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A phase 1 dose-escalation study of antibody BI-505 in relapsed/refractory multiple myeloma.

Hansson, Markus LU ; Gimsing, Peter; Badros, Ashraf Z; Martinsson Niskanen, Titti; Nahi, Hareth; Offner, Fritz; Salomo, Morten; Sonesson, Elisabeth; Mau-Sorensen, Morten and Stenberg, Yvonne, et al. (2015) In Clinical Cancer Research 21(12). p.2730-2736
Abstract
Purpose: This multicenter, first-in-human study evaluated safety, tolerability, pharmacokinetics, and pharmacodynamics of BI-505, a human anti-ICAM-1 monoclonal antibody, in advanced relapsed/refractory multiple myeloma patients. Experimental design: BI-505 was given intravenously, every two weeks, at escalating doses from 0.0004 to 20 mg/kg, with extension of therapy until disease progression for responding or stable patients receiving 0.09 mg/kg or higher doses. Results: A total of 35 patients were enrolled. The most common adverse events were fatigue, pyrexia, headache, and nausea. Adverse events were generally mild to moderate and those attributed to study medication were mostly limited to the first dose, and manageable with... (More)
Purpose: This multicenter, first-in-human study evaluated safety, tolerability, pharmacokinetics, and pharmacodynamics of BI-505, a human anti-ICAM-1 monoclonal antibody, in advanced relapsed/refractory multiple myeloma patients. Experimental design: BI-505 was given intravenously, every two weeks, at escalating doses from 0.0004 to 20 mg/kg, with extension of therapy until disease progression for responding or stable patients receiving 0.09 mg/kg or higher doses. Results: A total of 35 patients were enrolled. The most common adverse events were fatigue, pyrexia, headache, and nausea. Adverse events were generally mild to moderate and those attributed to study medication were mostly limited to the first dose, and manageable with premedication and slower infusion. No maximum tolerated dose was identified. BI-505's half-life increased with dose while clearance decreased, suggesting target-mediated clearance. The ICAM-1 epitopes on patient bone marrow myeloma were completely saturated at 10 mg/kg doses. Using the International Myeloma Working Group criteria, seven patients on extended therapy had stable disease for more than two months. Conclusion: BI-505 can be safely administered at doses that saturate myeloma cell ICAM-1 receptors in patients. This study was registered at www.clinicaltrials.gov (NCT01025206). (Less)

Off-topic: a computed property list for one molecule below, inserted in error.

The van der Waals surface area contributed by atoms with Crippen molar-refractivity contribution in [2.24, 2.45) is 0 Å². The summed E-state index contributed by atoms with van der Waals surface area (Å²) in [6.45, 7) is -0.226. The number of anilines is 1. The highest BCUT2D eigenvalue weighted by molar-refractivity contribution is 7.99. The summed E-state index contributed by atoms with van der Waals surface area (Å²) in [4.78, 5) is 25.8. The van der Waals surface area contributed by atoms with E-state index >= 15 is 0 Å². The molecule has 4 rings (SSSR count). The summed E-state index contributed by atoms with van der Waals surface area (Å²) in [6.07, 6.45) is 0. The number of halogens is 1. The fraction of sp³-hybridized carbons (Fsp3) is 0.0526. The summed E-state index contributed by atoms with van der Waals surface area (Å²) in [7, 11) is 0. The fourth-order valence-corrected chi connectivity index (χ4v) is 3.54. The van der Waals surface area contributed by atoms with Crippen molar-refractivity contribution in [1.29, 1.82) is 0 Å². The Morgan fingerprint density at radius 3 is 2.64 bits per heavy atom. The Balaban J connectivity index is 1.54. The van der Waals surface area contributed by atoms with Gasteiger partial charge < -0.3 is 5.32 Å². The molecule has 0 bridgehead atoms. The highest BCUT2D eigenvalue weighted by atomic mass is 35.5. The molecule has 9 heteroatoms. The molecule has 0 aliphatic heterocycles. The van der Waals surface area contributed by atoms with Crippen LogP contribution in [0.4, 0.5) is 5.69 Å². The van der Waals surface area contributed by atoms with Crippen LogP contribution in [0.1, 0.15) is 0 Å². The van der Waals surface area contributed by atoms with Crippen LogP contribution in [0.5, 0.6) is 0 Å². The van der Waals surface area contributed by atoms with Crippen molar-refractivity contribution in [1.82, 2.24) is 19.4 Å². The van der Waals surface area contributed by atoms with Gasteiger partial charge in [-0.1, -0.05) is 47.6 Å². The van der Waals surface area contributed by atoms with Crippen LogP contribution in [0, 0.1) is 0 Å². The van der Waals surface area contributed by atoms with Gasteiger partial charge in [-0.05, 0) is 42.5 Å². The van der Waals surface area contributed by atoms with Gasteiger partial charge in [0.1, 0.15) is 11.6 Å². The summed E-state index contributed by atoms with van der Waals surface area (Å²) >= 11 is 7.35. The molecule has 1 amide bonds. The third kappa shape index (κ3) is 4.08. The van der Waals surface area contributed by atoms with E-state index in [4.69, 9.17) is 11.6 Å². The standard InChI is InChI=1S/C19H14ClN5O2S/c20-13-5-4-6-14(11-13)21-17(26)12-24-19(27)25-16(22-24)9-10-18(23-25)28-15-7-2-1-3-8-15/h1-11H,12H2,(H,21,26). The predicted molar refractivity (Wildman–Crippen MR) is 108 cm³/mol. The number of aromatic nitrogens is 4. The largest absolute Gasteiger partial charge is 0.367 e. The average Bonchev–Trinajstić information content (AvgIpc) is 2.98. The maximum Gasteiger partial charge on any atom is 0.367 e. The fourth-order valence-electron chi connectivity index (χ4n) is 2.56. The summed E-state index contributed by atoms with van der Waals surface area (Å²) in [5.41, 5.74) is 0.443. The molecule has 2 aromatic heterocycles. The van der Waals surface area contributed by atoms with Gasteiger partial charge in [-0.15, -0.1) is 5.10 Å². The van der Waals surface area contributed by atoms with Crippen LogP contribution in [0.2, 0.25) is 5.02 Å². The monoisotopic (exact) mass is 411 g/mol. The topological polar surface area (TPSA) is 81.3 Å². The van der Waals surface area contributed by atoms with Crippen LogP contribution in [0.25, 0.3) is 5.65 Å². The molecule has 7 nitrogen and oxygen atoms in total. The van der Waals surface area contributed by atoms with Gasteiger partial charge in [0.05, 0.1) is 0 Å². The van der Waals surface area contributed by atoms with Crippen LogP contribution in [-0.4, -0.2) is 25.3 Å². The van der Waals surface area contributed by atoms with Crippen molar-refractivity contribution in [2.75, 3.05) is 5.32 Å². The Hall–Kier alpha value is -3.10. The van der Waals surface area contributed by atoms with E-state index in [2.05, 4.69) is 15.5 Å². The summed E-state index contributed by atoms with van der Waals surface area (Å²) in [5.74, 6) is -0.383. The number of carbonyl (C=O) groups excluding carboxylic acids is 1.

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published
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Clinical Cancer Research
volume
21
issue
12
pages
2730 - 2736
publisher
American Association for Cancer Research
external identifiers
  • pmid:25712687
  • wos:000357336600012
  • scopus:84941955989
ISSN
1078-0432
DOI
10.1158/1078-0432.CCR-14-3090
language
English
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yes
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fcd48262-d969-424f-b10d-65e12cc5d0a7 (old id 5142864)
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http://www.ncbi.nlm.nih.gov/pubmed/25712687?dopt=Abstract
date added to LUP
2015-03-10 21:43:30
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2017-10-22 03:07:25
@article{fcd48262-d969-424f-b10d-65e12cc5d0a7,
  abstract     = {Purpose: This multicenter, first-in-human study evaluated safety, tolerability, pharmacokinetics, and pharmacodynamics of BI-505, a human anti-ICAM-1 monoclonal antibody, in advanced relapsed/refractory multiple myeloma patients. Experimental design: BI-505 was given intravenously, every two weeks, at escalating doses from 0.0004 to 20 mg/kg, with extension of therapy until disease progression for responding or stable patients receiving 0.09 mg/kg or higher doses. Results: A total of 35 patients were enrolled. The most common adverse events were fatigue, pyrexia, headache, and nausea. Adverse events were generally mild to moderate and those attributed to study medication were mostly limited to the first dose, and manageable with premedication and slower infusion. No maximum tolerated dose was identified. BI-505's half-life increased with dose while clearance decreased, suggesting target-mediated clearance. The ICAM-1 epitopes on patient bone marrow myeloma were completely saturated at 10 mg/kg doses. Using the International Myeloma Working Group criteria, seven patients on extended therapy had stable disease for more than two months. Conclusion: BI-505 can be safely administered at doses that saturate myeloma cell ICAM-1 receptors in patients. This study was registered at www.clinicaltrials.gov (NCT01025206).},
  author       = {Hansson, Markus and Gimsing, Peter and Badros, Ashraf Z and Martinsson Niskanen, Titti and Nahi, Hareth and Offner, Fritz and Salomo, Morten and Sonesson, Elisabeth and Mau-Sorensen, Morten and Stenberg, Yvonne and Sundberg, Annika and Teige, Ingrid and van Droogenbroeck, Jan and Wichert, Stina and Zangari, Maurizio and Frendeus, Bjorn and Korsgren, Magnus and Poelman, Martine and Tricot, Guido},
  issn         = {1078-0432},
  language     = {eng},
  number       = {12},
  pages        = {2730--2736},
  publisher    = {American Association for Cancer Research},
  series       = {Clinical Cancer Research},
  title        = {A phase 1 dose-escalation study of antibody BI-505 in relapsed/refractory multiple myeloma.},
  url          = {http://dx.doi.org/10.1158/1078-0432.CCR-14-3090},
  volume       = {21},
  year         = {2015},
}